Does Point In Time Research Really Help Anyone?

Once upon a time there was a shopkeeper. He tended his store with great passion and affection. His reverence for his produce was only matched by his passion to serve his customers. He knew them. Knew what they wanted. Knew how to hunt the products that they would buy and how to do a deal to get the best product and the best price. He knew how to excite his customers to see value and reason to buy now. He knew how to cross-sell, up-sell and reward his customers for their custom. Because he talked to them – everyday.

It was a ‘Win! Win! Win!’ scenario and it worked. The suppliers loved it. The shopkeeper loved it. The shoppers loved it. Today we take the corporate view where complex process management and systems have broken this free-flowing paradigm into ‘scalable modules’. And in the course of following value chains and critical paths we have disconnected talking with the shopper from decision-making.

As a result we have institutionalized research as a way of occasionally getting back in touch with what customer’s need and want. Much of this relies on feedback from benchmark studies or qualitative research done infrequently to take a ‘pulse’ reading on what customers think.

It is true that some feedback is better than no feedback – provided you have a very good interpreter.

However point in time research can be a very dangerous thing. Qualitative research is a fantastic tool for understanding language and deciphering the psychology of motivation. However it is an artificial construct and is too often taken beyond its limits. Quantitative consumer research can be just as misleading if done infrequently, out of context or when lacking a framework of relevance.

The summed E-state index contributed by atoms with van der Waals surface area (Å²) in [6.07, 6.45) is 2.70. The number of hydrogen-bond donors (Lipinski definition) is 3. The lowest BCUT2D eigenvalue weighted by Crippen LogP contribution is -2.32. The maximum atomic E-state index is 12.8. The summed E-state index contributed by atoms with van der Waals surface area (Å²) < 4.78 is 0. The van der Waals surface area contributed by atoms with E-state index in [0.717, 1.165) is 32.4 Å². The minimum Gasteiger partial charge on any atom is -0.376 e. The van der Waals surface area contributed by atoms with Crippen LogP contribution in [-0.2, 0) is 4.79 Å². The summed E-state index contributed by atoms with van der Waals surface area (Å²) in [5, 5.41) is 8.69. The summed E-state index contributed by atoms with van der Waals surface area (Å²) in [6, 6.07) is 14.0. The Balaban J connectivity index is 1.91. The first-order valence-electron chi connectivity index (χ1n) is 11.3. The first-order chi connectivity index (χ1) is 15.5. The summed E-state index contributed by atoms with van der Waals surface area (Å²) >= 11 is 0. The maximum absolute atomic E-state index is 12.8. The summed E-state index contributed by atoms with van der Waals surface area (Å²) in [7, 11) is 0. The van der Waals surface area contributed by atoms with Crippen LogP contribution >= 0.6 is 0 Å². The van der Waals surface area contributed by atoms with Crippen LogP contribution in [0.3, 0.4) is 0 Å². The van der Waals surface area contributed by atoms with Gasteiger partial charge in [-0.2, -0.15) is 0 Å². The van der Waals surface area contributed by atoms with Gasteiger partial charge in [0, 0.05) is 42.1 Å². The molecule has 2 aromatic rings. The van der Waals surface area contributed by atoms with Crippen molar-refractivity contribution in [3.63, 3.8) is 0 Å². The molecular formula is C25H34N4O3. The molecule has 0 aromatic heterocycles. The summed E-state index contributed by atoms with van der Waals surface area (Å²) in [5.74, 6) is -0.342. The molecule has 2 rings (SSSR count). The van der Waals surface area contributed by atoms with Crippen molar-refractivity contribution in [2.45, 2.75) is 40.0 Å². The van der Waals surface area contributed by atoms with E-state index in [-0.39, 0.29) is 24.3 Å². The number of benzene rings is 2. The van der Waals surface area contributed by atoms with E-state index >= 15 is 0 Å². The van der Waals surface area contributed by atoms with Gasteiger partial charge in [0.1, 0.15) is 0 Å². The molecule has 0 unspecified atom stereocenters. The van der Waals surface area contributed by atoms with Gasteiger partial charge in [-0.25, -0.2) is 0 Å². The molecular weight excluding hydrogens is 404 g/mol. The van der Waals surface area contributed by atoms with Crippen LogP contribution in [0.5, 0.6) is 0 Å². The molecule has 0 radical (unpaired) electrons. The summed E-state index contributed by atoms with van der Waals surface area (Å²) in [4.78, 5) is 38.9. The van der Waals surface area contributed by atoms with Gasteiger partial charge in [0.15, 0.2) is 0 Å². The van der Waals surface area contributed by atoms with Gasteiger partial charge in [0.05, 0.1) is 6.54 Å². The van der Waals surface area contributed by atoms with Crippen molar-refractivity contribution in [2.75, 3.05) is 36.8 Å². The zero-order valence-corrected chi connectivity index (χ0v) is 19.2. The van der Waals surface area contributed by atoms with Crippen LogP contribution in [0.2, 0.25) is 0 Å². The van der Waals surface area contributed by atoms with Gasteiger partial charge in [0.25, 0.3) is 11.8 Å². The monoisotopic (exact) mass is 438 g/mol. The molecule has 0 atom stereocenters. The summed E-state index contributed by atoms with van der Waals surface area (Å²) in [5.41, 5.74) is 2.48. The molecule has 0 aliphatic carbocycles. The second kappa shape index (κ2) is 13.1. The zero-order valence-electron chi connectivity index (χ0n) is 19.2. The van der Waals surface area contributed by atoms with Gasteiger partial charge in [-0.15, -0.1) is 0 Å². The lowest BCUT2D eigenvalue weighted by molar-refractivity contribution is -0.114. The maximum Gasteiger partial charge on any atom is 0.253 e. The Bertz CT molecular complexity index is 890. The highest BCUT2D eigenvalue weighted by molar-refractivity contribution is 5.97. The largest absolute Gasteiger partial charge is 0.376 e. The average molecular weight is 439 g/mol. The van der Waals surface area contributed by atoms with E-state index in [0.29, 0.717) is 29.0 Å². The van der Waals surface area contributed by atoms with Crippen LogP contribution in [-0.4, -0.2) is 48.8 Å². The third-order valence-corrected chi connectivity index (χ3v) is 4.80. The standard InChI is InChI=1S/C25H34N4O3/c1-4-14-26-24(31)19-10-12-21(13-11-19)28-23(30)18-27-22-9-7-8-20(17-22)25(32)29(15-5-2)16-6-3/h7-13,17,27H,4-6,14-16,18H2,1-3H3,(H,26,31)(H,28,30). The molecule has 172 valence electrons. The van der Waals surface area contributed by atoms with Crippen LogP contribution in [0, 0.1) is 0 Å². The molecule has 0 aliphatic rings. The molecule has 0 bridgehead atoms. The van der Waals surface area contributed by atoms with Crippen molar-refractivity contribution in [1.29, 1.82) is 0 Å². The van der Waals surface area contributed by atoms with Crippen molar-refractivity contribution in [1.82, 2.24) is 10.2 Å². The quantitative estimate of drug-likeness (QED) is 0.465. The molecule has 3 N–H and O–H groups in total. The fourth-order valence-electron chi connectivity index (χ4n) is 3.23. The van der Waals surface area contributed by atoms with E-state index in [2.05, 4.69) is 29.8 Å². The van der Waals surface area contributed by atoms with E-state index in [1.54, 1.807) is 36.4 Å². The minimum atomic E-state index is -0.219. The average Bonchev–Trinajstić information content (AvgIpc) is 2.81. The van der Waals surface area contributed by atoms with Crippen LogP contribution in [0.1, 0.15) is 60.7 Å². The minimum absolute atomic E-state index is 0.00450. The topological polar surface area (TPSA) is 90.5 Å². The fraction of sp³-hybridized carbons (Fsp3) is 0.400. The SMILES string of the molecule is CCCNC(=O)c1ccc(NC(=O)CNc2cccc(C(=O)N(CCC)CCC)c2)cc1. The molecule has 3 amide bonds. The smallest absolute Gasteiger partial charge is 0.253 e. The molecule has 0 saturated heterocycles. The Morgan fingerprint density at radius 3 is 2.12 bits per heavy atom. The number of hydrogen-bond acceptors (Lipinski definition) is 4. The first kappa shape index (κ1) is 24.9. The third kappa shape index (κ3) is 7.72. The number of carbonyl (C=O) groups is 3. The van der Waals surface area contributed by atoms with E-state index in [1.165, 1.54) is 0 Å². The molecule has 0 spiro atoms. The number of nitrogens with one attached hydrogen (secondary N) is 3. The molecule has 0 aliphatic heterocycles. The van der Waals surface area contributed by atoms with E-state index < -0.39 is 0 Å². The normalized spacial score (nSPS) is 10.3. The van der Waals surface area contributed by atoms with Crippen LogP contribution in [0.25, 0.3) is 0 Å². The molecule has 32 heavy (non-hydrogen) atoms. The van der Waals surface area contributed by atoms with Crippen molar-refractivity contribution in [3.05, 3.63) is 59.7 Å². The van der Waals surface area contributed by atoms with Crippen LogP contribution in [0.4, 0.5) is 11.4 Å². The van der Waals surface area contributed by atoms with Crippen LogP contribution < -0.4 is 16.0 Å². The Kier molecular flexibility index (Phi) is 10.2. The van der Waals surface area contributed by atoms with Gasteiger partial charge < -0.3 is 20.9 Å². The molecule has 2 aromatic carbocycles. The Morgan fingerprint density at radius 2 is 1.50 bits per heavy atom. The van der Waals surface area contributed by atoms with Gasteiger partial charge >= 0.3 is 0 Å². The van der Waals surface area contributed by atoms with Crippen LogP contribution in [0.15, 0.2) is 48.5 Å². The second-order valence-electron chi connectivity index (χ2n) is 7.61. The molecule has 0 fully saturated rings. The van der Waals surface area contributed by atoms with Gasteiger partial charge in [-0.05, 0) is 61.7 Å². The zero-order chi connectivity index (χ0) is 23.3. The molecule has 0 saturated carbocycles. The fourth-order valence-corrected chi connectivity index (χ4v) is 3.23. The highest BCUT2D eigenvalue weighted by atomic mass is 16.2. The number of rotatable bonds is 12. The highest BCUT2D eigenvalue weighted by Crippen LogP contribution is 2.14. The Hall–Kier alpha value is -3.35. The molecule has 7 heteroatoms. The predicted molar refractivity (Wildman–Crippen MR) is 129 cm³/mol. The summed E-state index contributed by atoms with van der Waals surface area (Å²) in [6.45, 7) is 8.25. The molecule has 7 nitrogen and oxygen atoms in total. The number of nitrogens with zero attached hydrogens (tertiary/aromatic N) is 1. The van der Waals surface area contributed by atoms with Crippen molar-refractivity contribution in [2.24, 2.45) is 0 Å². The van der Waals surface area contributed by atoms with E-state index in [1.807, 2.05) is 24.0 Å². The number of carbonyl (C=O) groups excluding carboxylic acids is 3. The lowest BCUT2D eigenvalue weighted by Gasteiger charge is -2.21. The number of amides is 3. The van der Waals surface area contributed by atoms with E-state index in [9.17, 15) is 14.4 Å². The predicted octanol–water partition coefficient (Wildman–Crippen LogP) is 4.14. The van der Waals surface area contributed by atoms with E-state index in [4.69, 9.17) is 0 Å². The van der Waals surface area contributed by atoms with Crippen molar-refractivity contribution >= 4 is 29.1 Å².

Put simply, shoppers don’t know what they don’t know. They react – in the specific context they are in when they are forced to react. Much of how shoppers decide and react is unconscious, sub-conscious, emotional and affected by physical, emotional, social and mental states that are wildly varied based a multitude of influences.

When you are a shopkeeper that talks to his shoppers everyday, you know these things. You can see and feel them and tailor your engagement with the shopper accordingly. Artificial dialogue – research – cannot ever capture the sensitivities that you can read face to face, person to person with your shoppers.

Fergal Quinn – founder of Irish supermarket chain Superquinn – was famous for the so-called eccentric practice of holding key meetings in the supermarket, on the shop floor. He insisted that his executives spend time regularly serving customers in the store and talking to them, watching them shop. He added to this framework competitive monitoring and innovation research on a regular basis because making it an everyday input embedded it into the operating rhythm of the business.

Retail isn’t a remote business. It isn’t about the infrequent. It is about connection and everyday. The most useful insight you will ever get comes from experiencing the interaction with your shoppers and finding a way to do that – frequently.